Cannabis use and the development of schizophrenic psychoses share a variety of similarities. Both start during late adolescence;
go along with neuropsychological deficits, reduced activity, motivation deficits, and hallucinations suggesting impairment of similar
brain structures. In cannabis heavy users diminished regional gray and white matter volume was reported. Similar alterations were observed
in the large literature addressing structural abnormalities in schizophrenia. Furthermore, in cannabis using schizophrenic patients,
these brain alterations were especially pronounced. Close relatives of schizophrenic patients showed greater cannabis-associated brain
tissue loss than non-relatives indicating a genetically mediated particular sensitivity to brain tissue loss.
Possible mechanisms for the induction of structural brain alterations are here discussed including impairments of neurogenesis, disturbance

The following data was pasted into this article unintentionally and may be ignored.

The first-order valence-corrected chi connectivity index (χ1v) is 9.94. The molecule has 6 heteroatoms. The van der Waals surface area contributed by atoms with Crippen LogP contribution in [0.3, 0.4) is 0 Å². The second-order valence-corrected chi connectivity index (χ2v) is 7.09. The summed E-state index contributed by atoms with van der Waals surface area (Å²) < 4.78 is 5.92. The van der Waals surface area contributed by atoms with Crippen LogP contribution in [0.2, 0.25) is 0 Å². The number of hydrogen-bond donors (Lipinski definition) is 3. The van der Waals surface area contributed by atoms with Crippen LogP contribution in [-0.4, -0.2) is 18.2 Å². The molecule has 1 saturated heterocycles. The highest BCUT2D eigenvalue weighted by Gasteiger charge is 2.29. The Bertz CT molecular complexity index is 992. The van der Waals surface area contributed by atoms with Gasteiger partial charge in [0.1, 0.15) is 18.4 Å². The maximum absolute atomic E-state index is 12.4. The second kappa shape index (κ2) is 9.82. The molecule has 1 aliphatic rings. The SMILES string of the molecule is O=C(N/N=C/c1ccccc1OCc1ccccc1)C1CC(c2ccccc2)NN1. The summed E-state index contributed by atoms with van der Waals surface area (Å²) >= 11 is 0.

of endocannabinoids and diminished neuroplasticity. Especially direct THC effects (or via endocannabinoids) may mediate diminished
glutamatergic neurotransmission usually driving neuroplasticity. Correspondingly, alterations of the kynurenic acid blocking
NMDA receptors may contribute to brain structure alterations. However, different cannabis compounds may exert opposite effects on the
neuroanatomical changes underlying psychosis. In particular, cannabidiol (CBD) was shown to prevent THC associated hippocampal
volume loss in a small pilot study. This finding is further supported by several animal experiments supporting neuroprotective properties
of CBD mainly via anti-oxidative effects, CB2 receptors or adenosine receptors. We will discuss here the mechanisms by which CBD
may reduce brain volume loss, including antagonism of THC, interactions with endocannabinoids, and mechanisms that specifically underlie
antipsychotic properties of CBD.